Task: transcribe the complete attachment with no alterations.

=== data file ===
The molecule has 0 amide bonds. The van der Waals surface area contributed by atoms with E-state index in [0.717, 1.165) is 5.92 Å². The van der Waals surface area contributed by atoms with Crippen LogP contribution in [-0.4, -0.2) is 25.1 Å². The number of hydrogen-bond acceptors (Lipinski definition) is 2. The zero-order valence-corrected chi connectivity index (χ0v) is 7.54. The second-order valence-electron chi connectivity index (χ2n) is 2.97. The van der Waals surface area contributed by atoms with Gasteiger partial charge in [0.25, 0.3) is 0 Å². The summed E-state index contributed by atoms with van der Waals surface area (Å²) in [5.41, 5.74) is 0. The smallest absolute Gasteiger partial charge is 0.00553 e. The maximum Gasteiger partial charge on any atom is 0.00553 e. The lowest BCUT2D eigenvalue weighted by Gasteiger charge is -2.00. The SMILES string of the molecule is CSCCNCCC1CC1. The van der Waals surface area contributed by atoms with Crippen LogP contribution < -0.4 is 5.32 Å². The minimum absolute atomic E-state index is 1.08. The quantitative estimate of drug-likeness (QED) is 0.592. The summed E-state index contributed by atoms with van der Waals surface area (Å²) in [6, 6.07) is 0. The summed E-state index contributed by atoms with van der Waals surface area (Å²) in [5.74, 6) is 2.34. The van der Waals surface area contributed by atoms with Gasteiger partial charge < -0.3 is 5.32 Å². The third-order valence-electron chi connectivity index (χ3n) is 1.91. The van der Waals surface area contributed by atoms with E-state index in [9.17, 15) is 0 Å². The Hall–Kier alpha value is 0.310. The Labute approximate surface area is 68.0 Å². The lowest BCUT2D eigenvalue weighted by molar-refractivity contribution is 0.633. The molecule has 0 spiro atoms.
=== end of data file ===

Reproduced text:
The molecule has 0 amide bonds. The van der Waals surface area contributed by atoms with E-state index in [0.717, 1.165) is 5.92 Å². The van der Waals surface area contributed by atoms with Crippen LogP contribution in [-0.4, -0.2) is 25.1 Å². The number of hydrogen-bond acceptors (Lipinski definition) is 2. The zero-order valence-corrected chi connectivity index (χ0v) is 7.54. The second-order valence-electron chi connectivity index (χ2n) is 2.97. The van der Waals surface area contributed by atoms with Gasteiger partial charge in [0.25, 0.3) is 0 Å². The summed E-state index contributed by atoms with van der Waals surface area (Å²) in [5.41, 5.74) is 0. The smallest absolute Gasteiger partial charge is 0.00553 e. The maximum Gasteiger partial charge on any atom is 0.00553 e. The lowest BCUT2D eigenvalue weighted by Gasteiger charge is -2.00. The SMILES string of the molecule is CSCCNCCC1CC1. The van der Waals surface area contributed by atoms with Crippen LogP contribution < -0.4 is 5.32 Å². The minimum absolute atomic E-state index is 1.08. The quantitative estimate of drug-likeness (QED) is 0.592. The summed E-state index contributed by atoms with van der Waals surface area (Å²) in [6, 6.07) is 0. The summed E-state index contributed by atoms with van der Waals surface area (Å²) in [5.74, 6) is 2.34. The van der Waals surface area contributed by atoms with Gasteiger partial charge < -0.3 is 5.32 Å². The third-order valence-electron chi connectivity index (χ3n) is 1.91. The van der Waals surface area contributed by atoms with E-state index in [9.17, 15) is 0 Å². The Hall–Kier alpha value is 0.310. The Labute approximate surface area is 68.0 Å². The lowest BCUT2D eigenvalue weighted by molar-refractivity contribution is 0.633. The molecule has 0 spiro atoms.